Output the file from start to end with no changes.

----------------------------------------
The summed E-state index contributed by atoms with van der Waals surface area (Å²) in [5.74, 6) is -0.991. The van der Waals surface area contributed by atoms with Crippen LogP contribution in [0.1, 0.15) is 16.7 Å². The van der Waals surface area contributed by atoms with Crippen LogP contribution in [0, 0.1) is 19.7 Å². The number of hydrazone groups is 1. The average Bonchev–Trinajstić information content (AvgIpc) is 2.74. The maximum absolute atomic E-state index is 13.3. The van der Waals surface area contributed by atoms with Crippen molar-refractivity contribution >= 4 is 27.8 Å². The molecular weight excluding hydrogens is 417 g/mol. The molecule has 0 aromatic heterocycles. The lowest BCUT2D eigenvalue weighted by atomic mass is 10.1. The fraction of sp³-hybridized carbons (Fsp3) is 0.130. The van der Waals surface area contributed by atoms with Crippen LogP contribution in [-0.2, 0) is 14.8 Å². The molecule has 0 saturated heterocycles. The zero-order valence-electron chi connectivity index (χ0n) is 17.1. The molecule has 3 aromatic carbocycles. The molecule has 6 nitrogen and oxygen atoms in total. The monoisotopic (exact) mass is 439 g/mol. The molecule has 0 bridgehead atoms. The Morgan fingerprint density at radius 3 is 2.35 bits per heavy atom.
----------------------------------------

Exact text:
The summed E-state index contributed by atoms with van der Waals surface area (Å²) in [5.74, 6) is -0.991. The van der Waals surface area contributed by atoms with Crippen LogP contribution in [0.1, 0.15) is 16.7 Å². The van der Waals surface area contributed by atoms with Crippen LogP contribution in [0, 0.1) is 19.7 Å². The number of hydrazone groups is 1. The average Bonchev–Trinajstić information content (AvgIpc) is 2.74. The maximum absolute atomic E-state index is 13.3. The van der Waals surface area contributed by atoms with Crippen molar-refractivity contribution >= 4 is 27.8 Å². The molecular weight excluding hydrogens is 417 g/mol. The molecule has 0 aromatic heterocycles. The lowest BCUT2D eigenvalue weighted by atomic mass is 10.1. The fraction of sp³-hybridized carbons (Fsp3) is 0.130. The van der Waals surface area contributed by atoms with Crippen LogP contribution in [-0.2, 0) is 14.8 Å². The molecule has 0 saturated heterocycles. The zero-order valence-electron chi connectivity index (χ0n) is 17.1. The molecule has 3 aromatic carbocycles. The molecule has 6 nitrogen and oxygen atoms in total. The monoisotopic (exact) mass is 439 g/mol. The molecule has 0 bridgehead atoms. The Morgan fingerprint density at radius 3 is 2.35 bits per heavy atom.